On September 21, 2016, HUD published a final rule in the Federal Register entitled “Equal Access in Accordance with an Individual’s Gender Identity in Community Planning and Development Programs.” Through this final rule, HUD ensures equal access to individuals in accordance with their gender identity in programs and shelter funded under programs administered by HUD’s Office of Community Planning and Development (CPD). This rule builds upon HUD’s February 2012 final rule entitled “Equal Access to Housing in HUD Programs Regardless of Sexual Orientation or Gender Identity” (2012 Equal Access Rule), which aimed to ensure that HUD’s housing programs would be open to all eligible individuals and families regardless of sexual orientation, gender identity, or marital status. The final rule requires that recipients and subrecipients of CPD funding, as well as owners, operators, and managers of shelters, and other buildings and facilities and providers of services funded in whole or in part by any CPD program to grant equal access to such facilities, and other buildings and facilities, benefits, accommodations and services to individuals in accordance with the individual’s gender identity, and in a manner that affords equal access to the individual’s family.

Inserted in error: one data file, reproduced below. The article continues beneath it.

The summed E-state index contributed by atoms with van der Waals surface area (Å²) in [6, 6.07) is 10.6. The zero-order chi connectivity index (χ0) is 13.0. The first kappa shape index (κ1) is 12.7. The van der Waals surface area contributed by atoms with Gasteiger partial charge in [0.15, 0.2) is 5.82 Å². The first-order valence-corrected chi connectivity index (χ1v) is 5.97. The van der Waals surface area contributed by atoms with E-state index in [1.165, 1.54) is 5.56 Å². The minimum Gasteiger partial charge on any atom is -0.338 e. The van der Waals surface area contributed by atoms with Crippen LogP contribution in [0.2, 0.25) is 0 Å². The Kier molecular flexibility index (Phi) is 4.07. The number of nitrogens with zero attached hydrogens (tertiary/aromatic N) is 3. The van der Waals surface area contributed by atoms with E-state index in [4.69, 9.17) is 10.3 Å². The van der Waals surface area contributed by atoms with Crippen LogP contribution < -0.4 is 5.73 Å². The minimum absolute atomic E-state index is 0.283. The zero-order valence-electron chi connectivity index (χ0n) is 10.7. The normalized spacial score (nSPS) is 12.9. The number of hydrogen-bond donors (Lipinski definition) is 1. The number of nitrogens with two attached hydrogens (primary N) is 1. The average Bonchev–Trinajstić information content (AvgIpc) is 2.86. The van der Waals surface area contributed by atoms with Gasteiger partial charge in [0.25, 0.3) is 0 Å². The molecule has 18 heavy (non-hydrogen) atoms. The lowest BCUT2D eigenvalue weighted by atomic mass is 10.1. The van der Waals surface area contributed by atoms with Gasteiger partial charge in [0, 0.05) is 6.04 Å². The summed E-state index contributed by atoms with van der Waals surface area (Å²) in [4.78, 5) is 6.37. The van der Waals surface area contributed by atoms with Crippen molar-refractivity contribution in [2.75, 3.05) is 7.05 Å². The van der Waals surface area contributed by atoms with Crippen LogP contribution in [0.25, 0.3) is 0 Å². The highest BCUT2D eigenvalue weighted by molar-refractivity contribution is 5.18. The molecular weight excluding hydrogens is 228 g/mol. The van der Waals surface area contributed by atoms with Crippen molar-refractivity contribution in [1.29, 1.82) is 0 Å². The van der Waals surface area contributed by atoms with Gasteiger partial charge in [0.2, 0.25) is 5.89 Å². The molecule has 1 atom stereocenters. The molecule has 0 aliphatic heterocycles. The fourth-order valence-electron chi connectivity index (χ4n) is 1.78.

Date Published: September 2016
HUD is providing a notice that projects can use to notify clients and residents of the new Equal Access rule requirements. The document helps providers ensure that individuals seeking placement or accommodation in a shelter or other building or facility and housing funded under a program administered by the Office of Community Planning and Development (CPD) are aware of HUD’s equal access policy, as established in HUD’s 2012 Equal Access Rule, and elaborated upon in the Equal Access in Accordance with Gender Identity Final Rule published in the Federal Register on September 21, 2016.
Date Published: September 2016
This message discusses the challenges transgender people face in accessing community services and HUD's commitment to ensuring that all persons experiencing homelessness have access to inclusive and nondiscriminatory housing.